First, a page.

Surface heating and cooling using plastic pipes is being highlighted at the moment as it is helping facilitate a greater uptake of renewable heat sources and is proving highly energy-efficient in our increasingly energy-aware climate.
It makes economic sense to use the same pipes to heat a building as to cool it, and benefits not only include being able to maintain comfortable year-round temperatures, even in large buildings, but also maximising floor space through avoiding radiators and other forms of heating and cooling, as well as minimising ongoing energy use.
Ludo Debever of The European Plastic Pipes and Fittings Association (TEPPFA) explained the rise in popularity of this type of heating and cooling system: “By being able to use lower temperatures to run these systems, a pleasant ambient temperature is maintained whatever the weather.
“Plastic pipes have proven to be ideal components for such systems and significant long-term energy savings can also be made.”
In embedded heating systems, whether underfloor or within walls or ceilings, low operating temperatures are generally sufficient (35/28°C), which are perfect for heat transfer using condensing boilers, heat pumps, and solar thermal systems.
The lower the heating system temperature, the higher its efficiency will be. This will deliver potentially large energy savings. Installing a low-temperature surface heating and cooling system can also trigger a change towards compatible low-temperature – and ideally renewable – heat generators.
Using embedded heating systems is particularly beneficial in combination with newer technologies like heat pumps, which provide high efficiencies with lower temperatures, and which can be driven by electricity from a range of renewable sources.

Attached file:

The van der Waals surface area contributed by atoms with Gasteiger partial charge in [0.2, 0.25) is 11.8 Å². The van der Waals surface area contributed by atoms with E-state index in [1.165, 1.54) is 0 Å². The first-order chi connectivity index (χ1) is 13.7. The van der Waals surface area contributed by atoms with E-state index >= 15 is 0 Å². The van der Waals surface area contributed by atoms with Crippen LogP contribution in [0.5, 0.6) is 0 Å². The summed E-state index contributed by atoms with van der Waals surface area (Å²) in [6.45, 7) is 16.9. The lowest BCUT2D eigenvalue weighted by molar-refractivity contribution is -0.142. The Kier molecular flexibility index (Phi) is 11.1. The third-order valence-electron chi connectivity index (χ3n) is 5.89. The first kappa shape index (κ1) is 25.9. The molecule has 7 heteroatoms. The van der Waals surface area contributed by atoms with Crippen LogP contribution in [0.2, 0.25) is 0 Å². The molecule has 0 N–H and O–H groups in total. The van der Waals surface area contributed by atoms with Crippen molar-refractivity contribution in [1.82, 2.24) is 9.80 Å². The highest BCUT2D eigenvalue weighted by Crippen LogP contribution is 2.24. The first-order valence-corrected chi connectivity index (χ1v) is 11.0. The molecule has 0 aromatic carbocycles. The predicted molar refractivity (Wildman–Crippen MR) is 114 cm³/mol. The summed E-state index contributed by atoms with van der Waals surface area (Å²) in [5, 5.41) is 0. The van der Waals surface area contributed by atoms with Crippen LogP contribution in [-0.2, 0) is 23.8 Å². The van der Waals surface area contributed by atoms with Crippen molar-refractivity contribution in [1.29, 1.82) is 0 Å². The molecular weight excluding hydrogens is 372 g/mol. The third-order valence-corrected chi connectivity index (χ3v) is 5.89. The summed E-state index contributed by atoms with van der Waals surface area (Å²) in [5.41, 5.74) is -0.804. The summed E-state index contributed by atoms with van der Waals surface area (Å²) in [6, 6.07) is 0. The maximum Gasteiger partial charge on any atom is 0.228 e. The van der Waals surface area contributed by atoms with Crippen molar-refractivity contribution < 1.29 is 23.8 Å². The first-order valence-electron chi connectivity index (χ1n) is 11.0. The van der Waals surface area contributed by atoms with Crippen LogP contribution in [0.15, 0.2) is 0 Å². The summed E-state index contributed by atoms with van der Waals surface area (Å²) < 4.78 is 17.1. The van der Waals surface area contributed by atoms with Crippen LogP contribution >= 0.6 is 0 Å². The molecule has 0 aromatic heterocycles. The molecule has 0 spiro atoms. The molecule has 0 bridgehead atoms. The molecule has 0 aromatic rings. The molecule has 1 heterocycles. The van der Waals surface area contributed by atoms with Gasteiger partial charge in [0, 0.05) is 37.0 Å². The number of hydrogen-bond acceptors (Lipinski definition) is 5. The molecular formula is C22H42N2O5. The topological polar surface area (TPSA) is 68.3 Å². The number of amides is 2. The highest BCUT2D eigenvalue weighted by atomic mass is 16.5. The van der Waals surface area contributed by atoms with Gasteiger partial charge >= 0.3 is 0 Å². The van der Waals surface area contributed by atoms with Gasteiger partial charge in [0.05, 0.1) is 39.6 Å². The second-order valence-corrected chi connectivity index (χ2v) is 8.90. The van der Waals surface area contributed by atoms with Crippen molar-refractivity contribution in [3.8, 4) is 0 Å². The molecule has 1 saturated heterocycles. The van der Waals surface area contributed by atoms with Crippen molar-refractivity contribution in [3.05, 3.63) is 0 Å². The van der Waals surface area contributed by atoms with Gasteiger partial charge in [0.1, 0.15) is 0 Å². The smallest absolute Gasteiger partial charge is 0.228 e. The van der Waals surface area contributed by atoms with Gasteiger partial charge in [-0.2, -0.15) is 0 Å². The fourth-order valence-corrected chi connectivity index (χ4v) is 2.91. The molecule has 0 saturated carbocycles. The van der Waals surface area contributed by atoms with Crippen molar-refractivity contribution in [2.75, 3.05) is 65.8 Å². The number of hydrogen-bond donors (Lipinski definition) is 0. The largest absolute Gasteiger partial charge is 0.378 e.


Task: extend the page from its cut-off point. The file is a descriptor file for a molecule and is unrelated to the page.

Other benefits of surface heating and cooling include its versatility – it can fit almost any building or heating system, delivers energy-saving benefits for consumers, provides a long operating lifetime, creates space-saving benefits through its integration into floors, walls or ceilings, and maximises the thermal comfort of consumers, which of course includes its cooling abilities in summer as well as its heating efficiencies.
By using a smart control system, individual heating profiles can be created for every room, tailoring comfort levels perfectly to the needs of residents and users.
Thermal comfort needs can be fully covered all year round using high-performing plastic pipe systems.
Noiseless in operation with minimal air circulation, dust and draughts are minimised, a benefit to allergy sufferers.
With more extreme temperatures likely to become common, finding a system that operates efficiently and economically during all extremes will become much more desirable.
Debever said: “Water’s energy-transport capacity is significantly higher than that of air, so running water through pipes as a primary method of heating and cooling a building makes absolute sense.
“Older buildings can be retrofitted too, as an increasing variety of surface heating systems using plastic pipes becomes available. We should all be aiming to make our buildings more energy-efficient, whatever their age.”
The European heating industry already has the developed technologies available; for example, efficient and renewable heat generators, the use of smart controls, and efficient heat emitters.
Practical examples include thermally active building systems with proven reduced life cycle costs, exergy-low energy systems within the passivhaus concept, sustainable cooling in commercial construction, underfloor cooling in nearly zero-energy buildings, underfloor heating in homes and offices and district heat networks with centrally positioned heating through insulated pipe networks.
All these types of systems are growing in popularity over traditional forms of heating and cooling as the world’s more extreme weather conditions continue.